Service sectors with lots of competition often breed gobs of ever cheaper deals to entice new customers. In the accounting software industry, the latest trend is to offer software at no charge while looking to capitalize down the road. Sometimes these offerings can make a lot of sense for certain businesses, but companies experiencing rapid growth need to be careful.
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With freemium, small business, and enterprise tools available, it can be difficult for small to midsize businesses (SMBs) to determine which solution is right for them. You might have the money to buy expensive software such as Cougar Mountain Denali Summit and Microsoft Dynamics GP , but do you really need all of that customization functionality and scale? Conversely, you might be able to get away with using free tools by companies such as Wave , but is the tool smart enough to handle more complex tasks?
To find out what SMBs should look for when choosing paid accounting software, I spoke with Scott Davisson, co-founder of Acclivity, provider of desktop-based small business accounting tool AccountEdge . I asked him about pricing, flexibility, security, and customer service.
Does Your Paid Software Do More Than the Core Four?
Davisson said most of the free accounting tools can handle account management, expense tracking, invoicing, and sales. These are the bare minimum tasks that any tool should be able to help you accomplish, regardless of how much you're willing to pay.
"That's the core," said Davisson. "If all you need is to do that, then you're probably fine on a freemium model. As those needs get more complex…that's where you might start to evaluate your needs about what's out in the market and how much it costs."
Additional needs might arise that your freemium tool can't handle. If you need software that can handle things such as billing for time, inventory tracking, and payroll, you're probably going to need to invest in a paid tool. Also, although most free tools can handle sales data, if your business has multiple departments, you might want to consider going with a more complex tool because most freemium tools won't allow you to enter sales data by department (rather, you'll need to enter the data as one lump unit).
How Flexible is Your Accounting Tool?
One of the main reasons businesses select enterprise-level accounting software over lower-cost or freemium applications is that enterprise tools often provide limitless customizations that can bend and layer the software specific to each client's needs. Small business tools, such as the one provided by Acclivity, won't offer that level of complexity.
However, this doesn't mean you're stuck with what comes out of the box. Think about what third-party integrations your SMB software offers. Does it integrate with a customer relationship management (CRM) tool? Does it pull in data from your e-commerce software? If a small business accounting tool can provide you with multiple integrations and add-ons, then you might not need to spend big bucks on an enterprise-level platform.
"The software needs to be flexible enough to meet your needs," said Davisson. "But it's a tricky goal. Our software isn't for one specific type of industry. We need to have a solution that fits your needs, but we don't have that out-of-the-box customizability. We're sort of like a Swiss Army knife. Our add-ons give customers additional components that bolt onto the software to continue to make it relevant to their needs."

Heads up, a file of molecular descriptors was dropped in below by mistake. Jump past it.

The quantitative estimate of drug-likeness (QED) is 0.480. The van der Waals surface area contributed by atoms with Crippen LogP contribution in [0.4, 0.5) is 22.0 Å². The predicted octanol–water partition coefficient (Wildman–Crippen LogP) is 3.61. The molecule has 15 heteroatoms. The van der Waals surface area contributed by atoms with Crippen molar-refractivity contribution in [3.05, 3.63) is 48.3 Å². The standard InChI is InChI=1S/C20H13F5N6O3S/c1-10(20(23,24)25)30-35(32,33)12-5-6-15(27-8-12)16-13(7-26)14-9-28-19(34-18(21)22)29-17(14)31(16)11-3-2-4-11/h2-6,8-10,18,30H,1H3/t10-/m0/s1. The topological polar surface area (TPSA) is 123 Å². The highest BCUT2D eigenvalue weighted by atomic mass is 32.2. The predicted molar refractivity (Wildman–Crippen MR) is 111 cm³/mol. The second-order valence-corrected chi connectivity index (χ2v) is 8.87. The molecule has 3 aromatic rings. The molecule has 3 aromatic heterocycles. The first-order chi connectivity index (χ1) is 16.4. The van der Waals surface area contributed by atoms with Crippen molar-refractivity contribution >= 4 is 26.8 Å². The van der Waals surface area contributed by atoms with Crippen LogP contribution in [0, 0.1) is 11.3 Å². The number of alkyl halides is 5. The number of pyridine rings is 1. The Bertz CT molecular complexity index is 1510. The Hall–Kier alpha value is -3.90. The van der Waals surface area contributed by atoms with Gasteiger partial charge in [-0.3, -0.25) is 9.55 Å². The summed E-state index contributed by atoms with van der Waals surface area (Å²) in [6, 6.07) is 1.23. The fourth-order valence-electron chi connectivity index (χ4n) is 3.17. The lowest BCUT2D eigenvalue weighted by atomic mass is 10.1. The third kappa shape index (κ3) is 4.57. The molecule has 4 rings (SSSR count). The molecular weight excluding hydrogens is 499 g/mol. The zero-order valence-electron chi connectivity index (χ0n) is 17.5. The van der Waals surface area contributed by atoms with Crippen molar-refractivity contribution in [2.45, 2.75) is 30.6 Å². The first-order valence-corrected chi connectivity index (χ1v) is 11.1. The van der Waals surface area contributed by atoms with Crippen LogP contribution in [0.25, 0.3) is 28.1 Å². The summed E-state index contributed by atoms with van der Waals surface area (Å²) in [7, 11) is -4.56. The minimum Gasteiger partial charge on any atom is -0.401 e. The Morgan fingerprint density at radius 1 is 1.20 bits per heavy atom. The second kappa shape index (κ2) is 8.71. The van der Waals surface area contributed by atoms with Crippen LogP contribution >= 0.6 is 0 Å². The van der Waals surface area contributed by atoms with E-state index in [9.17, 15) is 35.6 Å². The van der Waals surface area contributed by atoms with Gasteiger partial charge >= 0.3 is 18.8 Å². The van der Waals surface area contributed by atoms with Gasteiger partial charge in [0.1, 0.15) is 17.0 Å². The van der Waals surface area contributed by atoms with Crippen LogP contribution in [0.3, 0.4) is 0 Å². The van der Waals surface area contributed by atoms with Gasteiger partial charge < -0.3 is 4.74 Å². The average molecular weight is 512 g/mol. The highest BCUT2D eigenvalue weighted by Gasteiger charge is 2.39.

Is Your Software Secure?
One of the main points of differentiation that you'll find between enterprise-class, SMB, and freemium accounting software is the level of security that your vendor intends to provide. If you're not paying a cent for your software, do you realistically expect Fort Knox-level security?
This is one of the reasons Davisson said his clients prefer on-premises software to cloud-based tools. "A lot of people are pulled to the cloud against their will," he said. "But they don't trust their finances in the cloud. It's about security and control."
AccountEdge is a desktop-based tool that can be expanded into the cloud with a companion app. However, Acclivity doesn't offer a cloud-only version of the tool. "Part of why we're seeing a lot of activity and interest is because, once we license the desktop software, you can put it on your own network, behind a firewall, it's yours," Davisson said. "In terms of security, that gives you the ultimate control."
This doesn't mean that cloud-based tools are inherently less secure than desktop apps. For example, Intuit QuickBooks Online Plus stores data on firewall-protected servers where the data is encrypted. When your data leaves the web browser, it's transmitted over Secure Sockets Layer (SSL) encryption technology. Intuit also lets administrators limit who can access specific types of data inside the tool should they decide to make certain information available to executive-level employees only.
This one should be a no-brainer. The more competitive a market becomes, the more important customer service has to be. Can you reach your accounting software vendor if and when something isn't properly working? Can you reach them on the medium of your choice or do they force you to pick a specific communication platform? Are the service representatives speaking your language or did the vendor outsource its help desk team?
These are incredibly important questions you should ask each of your prospective vendors. It's highly likely that enterprise-level accounting software will offer 24/7 support, especially if you're willing to make five-figure annual payments or more. However, if you're trying to choose among a list of freemium and paid SMB tools, you'll want to closely investigate your service options.